How to Use the Fivetran + dbt Ad Reporting Package


How to Use the Fivetran + dbt Ad Reporting Package

There is a simple and effective way to ingest and transform ad reporting data from multiple platforms by using Fivetran and dbt in tandem. Fivetran is used to ingest the data from a variety of platforms including Apple Search, Facebook, Google, LinkedIn, Microsoft, Pinterest, Snapchat, TikTok and Twitter. Then a dbt model created by the Fivetran team is installed and configured to transform the data for applicable platforms. The process is simple but effective. It enables businesses to efficiently transform raw data into a digestible state that is all housed in a single standardized view for consumption.

Prior to installing this package in dbt there are some prerequisites that must be met:

  • You have at least two connectors setup in Fivetran for the platforms listed above.
  • Your database is hosted by Snowflake, BigQuery, Redshift, Postgres or Databricks.
  • dbt Version falls within the range of >=1.0.0, <2.0.0.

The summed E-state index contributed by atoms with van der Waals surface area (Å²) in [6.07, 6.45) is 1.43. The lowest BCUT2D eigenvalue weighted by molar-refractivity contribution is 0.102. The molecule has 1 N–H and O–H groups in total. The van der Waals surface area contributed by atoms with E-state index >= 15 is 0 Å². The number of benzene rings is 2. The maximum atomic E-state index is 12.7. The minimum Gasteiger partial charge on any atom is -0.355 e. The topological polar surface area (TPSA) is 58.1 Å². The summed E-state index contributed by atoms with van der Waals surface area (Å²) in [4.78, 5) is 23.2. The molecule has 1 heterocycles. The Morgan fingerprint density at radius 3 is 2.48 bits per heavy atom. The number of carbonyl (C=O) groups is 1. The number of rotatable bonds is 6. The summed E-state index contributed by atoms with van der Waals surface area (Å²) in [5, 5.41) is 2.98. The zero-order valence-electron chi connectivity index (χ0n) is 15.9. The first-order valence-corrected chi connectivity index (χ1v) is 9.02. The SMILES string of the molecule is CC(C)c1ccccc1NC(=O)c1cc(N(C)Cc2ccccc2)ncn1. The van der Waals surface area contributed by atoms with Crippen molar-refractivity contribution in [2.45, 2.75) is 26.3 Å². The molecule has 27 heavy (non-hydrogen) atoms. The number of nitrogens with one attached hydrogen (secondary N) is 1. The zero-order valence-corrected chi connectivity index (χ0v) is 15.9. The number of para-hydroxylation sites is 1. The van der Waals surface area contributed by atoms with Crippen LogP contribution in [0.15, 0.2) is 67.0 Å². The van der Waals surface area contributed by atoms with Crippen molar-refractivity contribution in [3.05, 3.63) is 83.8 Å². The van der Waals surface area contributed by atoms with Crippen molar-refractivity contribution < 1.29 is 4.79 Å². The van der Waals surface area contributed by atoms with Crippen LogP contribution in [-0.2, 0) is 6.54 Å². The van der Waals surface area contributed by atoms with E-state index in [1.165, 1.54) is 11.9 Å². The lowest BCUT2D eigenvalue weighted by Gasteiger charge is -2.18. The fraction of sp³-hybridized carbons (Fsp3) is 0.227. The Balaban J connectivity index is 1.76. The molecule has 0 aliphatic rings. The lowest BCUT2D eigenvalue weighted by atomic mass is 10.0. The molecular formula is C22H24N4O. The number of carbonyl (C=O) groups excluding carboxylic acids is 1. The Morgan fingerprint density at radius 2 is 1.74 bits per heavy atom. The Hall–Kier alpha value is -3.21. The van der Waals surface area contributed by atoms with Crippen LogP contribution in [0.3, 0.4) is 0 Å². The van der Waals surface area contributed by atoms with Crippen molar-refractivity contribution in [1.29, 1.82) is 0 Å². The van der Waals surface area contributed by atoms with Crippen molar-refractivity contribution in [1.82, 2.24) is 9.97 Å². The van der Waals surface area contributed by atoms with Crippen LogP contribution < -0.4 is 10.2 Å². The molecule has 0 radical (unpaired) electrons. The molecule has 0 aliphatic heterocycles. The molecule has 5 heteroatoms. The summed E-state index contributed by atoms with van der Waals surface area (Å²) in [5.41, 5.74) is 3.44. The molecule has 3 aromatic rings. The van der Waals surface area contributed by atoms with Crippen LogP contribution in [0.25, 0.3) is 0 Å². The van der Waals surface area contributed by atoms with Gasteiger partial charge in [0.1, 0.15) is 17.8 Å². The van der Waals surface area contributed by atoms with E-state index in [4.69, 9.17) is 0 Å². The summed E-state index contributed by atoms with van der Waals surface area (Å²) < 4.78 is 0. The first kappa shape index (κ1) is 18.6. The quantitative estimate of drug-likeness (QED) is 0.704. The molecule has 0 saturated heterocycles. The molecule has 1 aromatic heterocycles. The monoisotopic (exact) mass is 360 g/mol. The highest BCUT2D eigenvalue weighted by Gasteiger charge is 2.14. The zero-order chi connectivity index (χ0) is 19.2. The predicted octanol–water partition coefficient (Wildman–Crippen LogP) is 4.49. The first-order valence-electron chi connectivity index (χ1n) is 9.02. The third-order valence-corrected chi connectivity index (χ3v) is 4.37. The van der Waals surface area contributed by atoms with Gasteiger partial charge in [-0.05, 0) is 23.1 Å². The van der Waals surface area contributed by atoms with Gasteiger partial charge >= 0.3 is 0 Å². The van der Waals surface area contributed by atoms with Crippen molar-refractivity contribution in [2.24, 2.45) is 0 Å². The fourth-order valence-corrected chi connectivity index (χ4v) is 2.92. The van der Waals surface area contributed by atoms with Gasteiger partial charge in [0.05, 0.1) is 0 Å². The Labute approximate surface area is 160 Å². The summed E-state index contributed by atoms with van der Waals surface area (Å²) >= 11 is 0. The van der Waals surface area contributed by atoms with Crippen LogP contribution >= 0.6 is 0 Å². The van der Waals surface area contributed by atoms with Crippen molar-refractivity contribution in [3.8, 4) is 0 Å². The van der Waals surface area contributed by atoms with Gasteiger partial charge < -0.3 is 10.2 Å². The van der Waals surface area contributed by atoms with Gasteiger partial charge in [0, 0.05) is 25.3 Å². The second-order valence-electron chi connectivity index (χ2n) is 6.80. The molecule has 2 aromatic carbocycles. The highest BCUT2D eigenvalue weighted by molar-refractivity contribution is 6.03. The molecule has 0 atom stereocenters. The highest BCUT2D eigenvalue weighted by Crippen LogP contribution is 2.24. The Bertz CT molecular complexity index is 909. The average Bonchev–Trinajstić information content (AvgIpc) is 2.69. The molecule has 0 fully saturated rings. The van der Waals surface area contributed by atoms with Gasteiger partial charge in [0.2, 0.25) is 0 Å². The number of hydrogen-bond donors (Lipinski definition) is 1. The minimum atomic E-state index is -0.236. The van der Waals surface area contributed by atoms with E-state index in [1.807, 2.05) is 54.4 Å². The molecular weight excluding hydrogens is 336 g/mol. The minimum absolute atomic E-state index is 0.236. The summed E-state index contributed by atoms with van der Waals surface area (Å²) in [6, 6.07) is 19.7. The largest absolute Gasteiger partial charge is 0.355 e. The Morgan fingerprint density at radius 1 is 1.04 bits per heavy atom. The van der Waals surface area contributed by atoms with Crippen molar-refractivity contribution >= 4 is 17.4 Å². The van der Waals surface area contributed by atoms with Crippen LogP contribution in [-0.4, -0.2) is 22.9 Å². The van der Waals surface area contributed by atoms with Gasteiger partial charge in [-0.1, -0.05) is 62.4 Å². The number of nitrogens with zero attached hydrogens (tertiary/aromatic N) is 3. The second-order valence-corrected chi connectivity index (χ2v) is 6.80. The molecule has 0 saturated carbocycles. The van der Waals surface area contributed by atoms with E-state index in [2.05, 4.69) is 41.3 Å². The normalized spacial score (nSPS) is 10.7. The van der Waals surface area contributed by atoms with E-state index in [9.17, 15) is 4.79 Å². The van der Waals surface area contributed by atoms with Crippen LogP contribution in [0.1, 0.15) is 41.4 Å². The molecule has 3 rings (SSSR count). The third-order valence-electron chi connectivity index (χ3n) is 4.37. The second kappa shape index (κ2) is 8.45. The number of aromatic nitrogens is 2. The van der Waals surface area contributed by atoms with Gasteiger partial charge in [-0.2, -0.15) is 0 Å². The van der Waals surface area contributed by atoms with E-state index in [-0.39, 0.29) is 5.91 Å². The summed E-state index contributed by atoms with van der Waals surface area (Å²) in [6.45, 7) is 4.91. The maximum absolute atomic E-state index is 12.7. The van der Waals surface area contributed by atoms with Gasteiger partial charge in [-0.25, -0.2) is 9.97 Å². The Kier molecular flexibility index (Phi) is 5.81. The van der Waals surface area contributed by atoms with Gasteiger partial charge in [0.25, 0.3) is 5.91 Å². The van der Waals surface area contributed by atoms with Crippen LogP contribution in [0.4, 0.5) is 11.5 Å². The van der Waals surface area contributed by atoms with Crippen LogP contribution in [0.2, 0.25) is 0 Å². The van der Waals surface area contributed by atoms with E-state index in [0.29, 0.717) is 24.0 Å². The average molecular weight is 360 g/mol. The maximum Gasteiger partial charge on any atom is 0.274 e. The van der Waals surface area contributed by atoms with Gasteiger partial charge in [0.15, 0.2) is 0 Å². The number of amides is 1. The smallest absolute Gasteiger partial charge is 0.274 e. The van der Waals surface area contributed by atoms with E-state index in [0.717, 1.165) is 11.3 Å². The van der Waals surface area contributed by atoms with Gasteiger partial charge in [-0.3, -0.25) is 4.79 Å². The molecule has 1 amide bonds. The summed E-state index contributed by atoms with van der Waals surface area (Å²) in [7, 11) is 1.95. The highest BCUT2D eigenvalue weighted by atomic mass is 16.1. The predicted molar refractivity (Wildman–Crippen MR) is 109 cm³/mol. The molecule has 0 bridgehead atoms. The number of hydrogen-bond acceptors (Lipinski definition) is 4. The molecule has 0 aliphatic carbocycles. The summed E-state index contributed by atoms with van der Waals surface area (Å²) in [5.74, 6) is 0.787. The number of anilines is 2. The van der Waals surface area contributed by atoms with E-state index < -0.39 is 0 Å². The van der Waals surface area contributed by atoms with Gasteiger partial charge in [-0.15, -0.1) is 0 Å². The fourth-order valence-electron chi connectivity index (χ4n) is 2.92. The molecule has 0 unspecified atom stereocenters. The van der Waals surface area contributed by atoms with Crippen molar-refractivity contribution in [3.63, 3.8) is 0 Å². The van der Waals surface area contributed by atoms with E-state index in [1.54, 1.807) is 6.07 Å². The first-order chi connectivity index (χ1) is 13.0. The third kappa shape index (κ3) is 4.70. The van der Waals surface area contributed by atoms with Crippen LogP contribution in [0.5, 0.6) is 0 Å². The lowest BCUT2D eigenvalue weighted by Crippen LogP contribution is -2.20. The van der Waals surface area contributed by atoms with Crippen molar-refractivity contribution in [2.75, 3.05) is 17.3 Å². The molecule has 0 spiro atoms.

Once the prerequisites have been met, then it is time to install the Fivetran ad reporting package. The two-step process is as follows:

  • Include the following in your yml file:
      - package: fivetran/ad_reporting
        version: 1.0.4


  • Run dbt deps to pull the most recent list of dependencies in your yml file.

With the package installed, the configuration is as simple as flagging which models to enable then mapping the database and schema variables to the location of the raw ad reporting data. The work is done within the dbt_project.yml file and is outlined below.

  • Set the variable’s value to True to enable a model. Set the variable’s value to False to disable a model (see below):
  ad_reporting__apple_search_ads_enabled: False # by default this is assumed to be True
  ad_reporting__pinterest_ads_enabled: False # by default this is assumed to be True
  ad_reporting__microsoft_ads_enabled: False # by default this is assumed to be True